Corporate Governance and Media: Supervisory Boards in Media Firms
28 Pages Posted: 12 Apr 2011
Date Written: May 1, 2004
Media companies play an important role in the heated debate on corporate governance. A number of researchers argue that media has had an important lever function that helps all companies to comply with public expectations of good governance. In economic terms – the media selectively reduce the cost of acquiring and verifying information. This “transparency” is crucial since it gives stockholders and stakeholders access to information and shapes the reputation of board members who determine corporate policy.
In order to contribute to this under-researched topic, we focused on corporate governance of media companies. Due to constraints of time and space, we limited our sample to a comparison of two companies from two different countries. First, as representative of arguably the most developed media market, we have chosen US based TimeWarner (TWX). With 2003 revenues of US$39.5 billion and nearly 80,000 employees, TWX is the world’s largest media conglomerate. Offering a diverse range of consumer-oriented media products and services, TWX reaches globally diverse audiences in 200 countries. Second, and as a representative of one of the fastest growing markets, we have chosen Hong Kong based Phoenix Satellite Company Limited (PST). Revenue of the group in 2003 was approximately HK$709 million (US$91 million). Although launched only eight years ago, it has become the most popular TV news channel in mainland China with an audience of about 150 million people. We did not choose a mainland Chinese media organization given that most are state owned and operated and offer very little publicly available data. Furthermore, as mainland China’s TV stations are all state-owned, they do not conform to “free market” governance approaches. Therefore, we selected PST; a listed Hong Kong based TV company to study. It is comparable to TWX in terms of its international board members, market-oriented corporate governance, and global Chinese audience market.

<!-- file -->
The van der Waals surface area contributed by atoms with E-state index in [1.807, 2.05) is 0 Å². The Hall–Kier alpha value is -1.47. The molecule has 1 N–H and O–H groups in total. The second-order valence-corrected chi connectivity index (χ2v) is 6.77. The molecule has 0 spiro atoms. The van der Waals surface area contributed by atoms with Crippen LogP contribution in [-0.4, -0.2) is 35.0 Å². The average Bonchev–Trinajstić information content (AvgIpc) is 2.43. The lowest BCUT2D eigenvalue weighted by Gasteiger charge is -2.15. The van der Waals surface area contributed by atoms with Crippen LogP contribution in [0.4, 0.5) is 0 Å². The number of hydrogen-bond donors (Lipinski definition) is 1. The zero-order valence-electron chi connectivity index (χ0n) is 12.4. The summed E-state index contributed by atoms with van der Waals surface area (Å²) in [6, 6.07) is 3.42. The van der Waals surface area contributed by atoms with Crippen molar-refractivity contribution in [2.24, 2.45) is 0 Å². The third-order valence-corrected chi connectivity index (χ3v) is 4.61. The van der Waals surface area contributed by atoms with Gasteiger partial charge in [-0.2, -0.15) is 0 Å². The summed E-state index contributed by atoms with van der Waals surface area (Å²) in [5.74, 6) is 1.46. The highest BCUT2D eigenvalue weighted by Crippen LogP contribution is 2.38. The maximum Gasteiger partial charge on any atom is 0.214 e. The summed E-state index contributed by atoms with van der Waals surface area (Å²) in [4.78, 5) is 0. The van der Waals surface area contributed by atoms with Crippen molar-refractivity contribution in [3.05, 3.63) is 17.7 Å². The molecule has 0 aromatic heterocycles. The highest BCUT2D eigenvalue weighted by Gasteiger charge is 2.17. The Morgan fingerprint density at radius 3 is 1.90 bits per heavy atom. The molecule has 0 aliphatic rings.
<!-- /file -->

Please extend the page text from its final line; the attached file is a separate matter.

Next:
While acknowledging the methodological shortcomings of such an approach, we found our case comparisons of two media companies useful for providing insights and conclusions. In order to control for country specific aspects, we decided to choose companies from two countries with essentially different political and social systems, i.e. the US and China. To compensate for the particularities of the two cases, we first reviewed literature on supervisory boards in China and the USA in general. This literature review provided important contextual grounding.
Prepared by: Robert Edgell, Balazs Harasta, Roland Pfyl, and Yingzi Xu
Keywords: Corporate Governance, Media Industry, Supervisory Boards, Media Firms
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